Local backpacker unexpectedly hoops the dream in South America
I didn’t take the offer seriously at first. A 23-year-old Californian backpacker in South America recruited by a Bolivian basketball team? Coach Sandro approached me during a Saturday morning pickup game at the university in Cochabamba, a Bolivian city about the size of Sacramento. He spoke Spanish and shot straight: “Here is the deal. I will pay for your food, accommodation and women.”
Back up four months: I’m from Sacramento and hadn’t played basketball since my years as guard for the Granite Bay Grizzlies. I’d arrived in Buenos Aires in February of ’07, planning on an eight-month, 10-country South American jaunt with two friends. But after three months in Argentina, Uruguay and Chile, I’d grown weary. Too many uninspiring towns; most of Lonely Planet’s “To Dos” left me unsated. But crossing the border into Bolivia was a new day. Street vendors grilled cow hearts, marching bands gigged the streets, a glass of fresh OJ was 10 cents. I had the runs after a day! Now that’s traveling.
I stayed in Cochabamba, took Spanish classes and found a job at a small bar. In time, I got word that the best basketball players gathered for pickup games once a week at the university, so I went. I balled. Made friends. Then Coach found me. My friends and I were leaving for Peru that week, so I barely considered his offer at first; it was good for laughs at the bar later that evening. Then something clicked. Why not?
A week later, I was on a basketball court, a man with arms as wide as my thighs yelling at me in a language I half understood. It was my first day of official practice, my first since high school and the first real physical activity I’d undertaken after months of fried chicken and beer. To add insult to exhaustion, Cochabamba sits in the Andes, 8,300 feet above sea level. One fast-break drill left me gassed—like breathing through a straw. But I was a happy camper.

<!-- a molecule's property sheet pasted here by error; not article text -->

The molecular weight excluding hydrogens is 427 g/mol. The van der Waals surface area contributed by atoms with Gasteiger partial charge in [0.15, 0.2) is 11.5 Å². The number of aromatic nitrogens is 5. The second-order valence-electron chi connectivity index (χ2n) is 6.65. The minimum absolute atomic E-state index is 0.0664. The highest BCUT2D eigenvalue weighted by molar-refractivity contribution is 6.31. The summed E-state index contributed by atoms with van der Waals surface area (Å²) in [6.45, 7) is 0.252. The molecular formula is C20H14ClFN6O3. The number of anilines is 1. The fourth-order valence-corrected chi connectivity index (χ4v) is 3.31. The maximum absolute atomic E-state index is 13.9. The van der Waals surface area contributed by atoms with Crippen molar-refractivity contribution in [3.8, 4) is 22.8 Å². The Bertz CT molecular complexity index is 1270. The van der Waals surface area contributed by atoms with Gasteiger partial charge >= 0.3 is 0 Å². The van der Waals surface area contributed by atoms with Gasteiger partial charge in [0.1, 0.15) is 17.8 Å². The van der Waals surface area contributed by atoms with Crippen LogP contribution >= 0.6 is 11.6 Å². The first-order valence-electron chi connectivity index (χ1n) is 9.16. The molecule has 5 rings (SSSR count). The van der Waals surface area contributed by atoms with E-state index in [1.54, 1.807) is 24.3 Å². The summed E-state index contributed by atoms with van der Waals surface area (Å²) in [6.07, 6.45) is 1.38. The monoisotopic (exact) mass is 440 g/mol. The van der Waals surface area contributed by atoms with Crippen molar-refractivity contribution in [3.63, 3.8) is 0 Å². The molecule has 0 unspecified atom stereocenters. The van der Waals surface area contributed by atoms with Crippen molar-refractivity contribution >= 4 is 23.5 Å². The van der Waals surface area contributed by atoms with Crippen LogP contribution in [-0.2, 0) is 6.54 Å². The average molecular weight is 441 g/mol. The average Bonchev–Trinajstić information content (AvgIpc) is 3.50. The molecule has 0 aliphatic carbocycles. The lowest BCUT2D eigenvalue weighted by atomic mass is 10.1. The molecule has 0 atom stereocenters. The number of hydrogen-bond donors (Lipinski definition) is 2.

Teams from all over Cochabamba competed in the city league. Some teams paid players a living wage; others paid just the starters. San Simon, my team, provided two meals a day and $40 a month, enough to break even. We were the poorest team in the league and won only two games the previous year. They brought in Coach Sandro to rebuild. And that he did: Only one player remained from the previous team. Sandro himself was a former international player, now in his 30s, and had recruited some of his drinking buddies/ex-teammates out of retirement for the current season. He rounded out the roster by offering streetballers money—and women.
So needless to say, equipo San Simon was a motley squad. Our guard, 17-year-old Jesus, knew only one English phrase: “There is a party in my pants.” But it was Coach who upheld the gold standard for drunken antics. One night, he barged into my bar with some teammates, drank his weight in beer and disappeared. I found him later on in the bathroom, lights off, passed out on the toilet with his pants around his ankles. This was our coach.
San Simon followed suit. Huddled together at halftime, we’d debate what nightclub to dance at that evening. For us, five minutes late to practice was actually 10 minutes early. One Sunday morning after catching a ride home from the bars at dawn, we passed the stadium, and in the cold morning sun our rivals were at the gate stretching before practice. Heck, we didn’t even practice on weekends! At one team barbecue, our power forward, “Fox,” was caught with a woman in Coach’s bathroom. He was so embarrassed, he didn’t show up to practice for weeks.
I was the gringo, the only white boy in the league. The team and I only had two things in common: basketball and beer. But it was enough. We bonded. Improved. Halfway through the season, we’d beaten every team in the league.
Things got even crazier. Coach Sandro called. I’d been offered a spot to play for Cochabamba in the Bolivian national league. On the table was $150 for the first three games. An eight-hour shift at the bar paid only $5.
Now, I’ll admit I’m lucky. I’m not terribly ambitious, but I realize that spontaneity leads to good stuff, so I usually say OK, even if I’m uncertain—and it often turns out for the better. In May, I said OK to playing for San Simon. Six months later, in November, I’d represent the city in the national basketball tournament.
The phone rang again. My new coach, of the national team, was calling, and he had bad news. He came over immediately, sat me down and explained that the league now was charging teams an outrageous fee for foreign players. Cochabamba couldn’t afford me. I couldn’t play.
I showed up to practice anyway that day, even though I wouldn’t be on the team. Simply to play. Simply because I loved playing. When I entered the gym, the team stopped dribbling and sat down. Their faces read goodbye. I’d say thanks. We’d shake hands. Then I’d leave.